Medline ® Abstract for Reference 17
of 'Extravasation injury from chemotherapy and other non-antineoplastic vesicants'
Infusion site soft-tissue injury after paclitaxel administration.
Bicher A, Levenback C, Burke TW, Morris M, Warner D, DeJesus Y, Gershenson DM
BACKGROUND: Paclitaxel is a diterpenic plant product that has significant activity in several solid tumors, including epithelial ovarian cancer. After promising results in Phase I and II studies, its use has increased dramatically. With this increased use, isolated reports of local tissue reactions to paclitaxel have been described. The purpose of this study was to characterize further the presentation and clinical course of this toxic effect.
METHODS: Nine hundred fifty-five courses of paclitaxel were administered to patients with gynecologic malignancies at M. D. Anderson Cancer Center during a 13-month period. Nineteen (2%) local infusion-site injuries in 17 patients were observed.
RESULTS: The primary disease site was the ovary in 13 patients, the peritoneum in 2, and the endometrium in 2. Paclitaxel was administered as initial therapy in 6 patients and as salvage therapy in 11. Clinical evidence of infiltration was documented during infusion in 8 of 19 (42%) reported episodes. Immediate reactions consisting of mild discomfort, erythema, and edema were observed in six patients, three of whom had complete resolution of the lesion within 1 month. The remaining patients noted initial development of injury between 3 and 13 days after paclitaxel infusion. The typical injury was a discolored, raised, rounded, and indurated lesion that was moderately painful. Two patients (11%) had Grade 1 lesions, 13 (68%) had Grade 2 lesions, and four (21%) had Grade 3 lesions with central ulceration. Cellulitis requiring intravenous antibiotic therapy was associated with two lesions. At last follow-up, 13 injuries had persistent discoloration and induration; one patient had persistent ulceration present at the time of her death 6 months after presentation and one patient underwent excision of a persistent lesion at 12 months.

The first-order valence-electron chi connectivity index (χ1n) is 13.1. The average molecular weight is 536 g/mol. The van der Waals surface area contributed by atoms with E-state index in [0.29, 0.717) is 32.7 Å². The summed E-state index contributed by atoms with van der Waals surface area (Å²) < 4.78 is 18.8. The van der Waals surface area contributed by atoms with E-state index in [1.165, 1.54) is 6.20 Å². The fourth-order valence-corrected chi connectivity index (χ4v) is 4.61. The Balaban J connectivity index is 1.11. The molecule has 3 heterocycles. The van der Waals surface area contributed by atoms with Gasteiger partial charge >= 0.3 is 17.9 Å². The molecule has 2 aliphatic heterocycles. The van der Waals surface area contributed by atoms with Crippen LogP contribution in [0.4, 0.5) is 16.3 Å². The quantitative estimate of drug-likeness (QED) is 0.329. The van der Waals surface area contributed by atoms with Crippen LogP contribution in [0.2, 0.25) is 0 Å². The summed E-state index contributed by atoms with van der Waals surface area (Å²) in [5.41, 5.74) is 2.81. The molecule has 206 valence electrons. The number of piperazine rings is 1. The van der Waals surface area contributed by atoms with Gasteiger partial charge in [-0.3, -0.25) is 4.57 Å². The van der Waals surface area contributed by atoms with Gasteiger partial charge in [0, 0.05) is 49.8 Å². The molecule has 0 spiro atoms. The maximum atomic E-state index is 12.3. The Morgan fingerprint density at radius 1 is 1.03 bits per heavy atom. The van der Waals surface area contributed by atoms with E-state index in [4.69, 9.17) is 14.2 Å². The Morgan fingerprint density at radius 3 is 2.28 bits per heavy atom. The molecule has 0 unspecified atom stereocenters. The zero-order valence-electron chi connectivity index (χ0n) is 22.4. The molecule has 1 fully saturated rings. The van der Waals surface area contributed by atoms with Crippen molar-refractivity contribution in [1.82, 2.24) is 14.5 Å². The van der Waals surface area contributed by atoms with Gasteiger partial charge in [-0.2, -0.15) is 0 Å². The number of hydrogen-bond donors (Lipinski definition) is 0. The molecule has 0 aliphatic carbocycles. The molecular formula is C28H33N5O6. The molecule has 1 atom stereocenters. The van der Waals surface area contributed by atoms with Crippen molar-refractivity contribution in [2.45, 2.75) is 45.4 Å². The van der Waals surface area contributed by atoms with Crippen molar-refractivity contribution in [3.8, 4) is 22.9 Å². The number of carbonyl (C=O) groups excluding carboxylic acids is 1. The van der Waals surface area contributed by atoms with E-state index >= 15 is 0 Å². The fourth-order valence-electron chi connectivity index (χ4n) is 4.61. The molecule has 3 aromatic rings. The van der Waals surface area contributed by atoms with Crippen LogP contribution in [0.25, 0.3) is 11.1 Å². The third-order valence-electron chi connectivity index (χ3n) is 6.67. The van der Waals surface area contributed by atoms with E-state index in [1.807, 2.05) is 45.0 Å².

CONCLUSIONS: Given the incidence of Grade 2 and Grade 3 local reactions, it appears that paclitaxel should be considered a vesicant.
Department of Gynecologic Oncology, University of Texas M. D. Anderson Cancer Center, Houston 77030, USA.